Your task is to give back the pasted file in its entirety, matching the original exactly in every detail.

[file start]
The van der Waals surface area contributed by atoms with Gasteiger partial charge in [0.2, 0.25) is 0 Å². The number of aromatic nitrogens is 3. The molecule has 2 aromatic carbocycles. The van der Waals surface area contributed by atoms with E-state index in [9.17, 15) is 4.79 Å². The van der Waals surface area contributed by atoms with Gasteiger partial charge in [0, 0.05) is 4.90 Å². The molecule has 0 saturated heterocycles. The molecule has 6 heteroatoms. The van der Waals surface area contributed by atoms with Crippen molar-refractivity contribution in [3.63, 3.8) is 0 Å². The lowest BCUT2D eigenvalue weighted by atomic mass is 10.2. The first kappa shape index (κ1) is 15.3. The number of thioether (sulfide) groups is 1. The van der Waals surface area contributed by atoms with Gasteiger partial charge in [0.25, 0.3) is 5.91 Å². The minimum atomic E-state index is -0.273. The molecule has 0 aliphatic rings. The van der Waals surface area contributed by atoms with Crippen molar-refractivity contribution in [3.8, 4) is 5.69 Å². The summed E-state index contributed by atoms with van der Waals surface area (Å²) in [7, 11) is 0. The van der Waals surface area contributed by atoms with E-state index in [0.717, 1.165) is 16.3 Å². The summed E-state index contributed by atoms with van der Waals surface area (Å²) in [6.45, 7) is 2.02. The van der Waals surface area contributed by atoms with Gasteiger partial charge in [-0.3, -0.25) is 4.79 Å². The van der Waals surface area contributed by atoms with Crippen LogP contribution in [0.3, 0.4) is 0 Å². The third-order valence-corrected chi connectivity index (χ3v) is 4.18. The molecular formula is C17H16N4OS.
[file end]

The van der Waals surface area contributed by atoms with Gasteiger partial charge in [0.2, 0.25) is 0 Å². The number of aromatic nitrogens is 3. The molecule has 2 aromatic carbocycles. The van der Waals surface area contributed by atoms with E-state index in [9.17, 15) is 4.79 Å². The van der Waals surface area contributed by atoms with Gasteiger partial charge in [0, 0.05) is 4.90 Å². The molecule has 0 saturated heterocycles. The molecule has 6 heteroatoms. The van der Waals surface area contributed by atoms with Crippen molar-refractivity contribution in [3.63, 3.8) is 0 Å². The lowest BCUT2D eigenvalue weighted by atomic mass is 10.2. The first kappa shape index (κ1) is 15.3. The number of thioether (sulfide) groups is 1. The van der Waals surface area contributed by atoms with Gasteiger partial charge in [0.25, 0.3) is 5.91 Å². The minimum atomic E-state index is -0.273. The molecule has 0 aliphatic rings. The van der Waals surface area contributed by atoms with Crippen molar-refractivity contribution in [3.8, 4) is 5.69 Å². The summed E-state index contributed by atoms with van der Waals surface area (Å²) in [7, 11) is 0. The van der Waals surface area contributed by atoms with E-state index in [0.717, 1.165) is 16.3 Å². The summed E-state index contributed by atoms with van der Waals surface area (Å²) in [6.45, 7) is 2.02. The van der Waals surface area contributed by atoms with Gasteiger partial charge in [-0.3, -0.25) is 4.79 Å². The van der Waals surface area contributed by atoms with Crippen LogP contribution in [0.3, 0.4) is 0 Å². The third-order valence-corrected chi connectivity index (χ3v) is 4.18. The molecular formula is C17H16N4OS.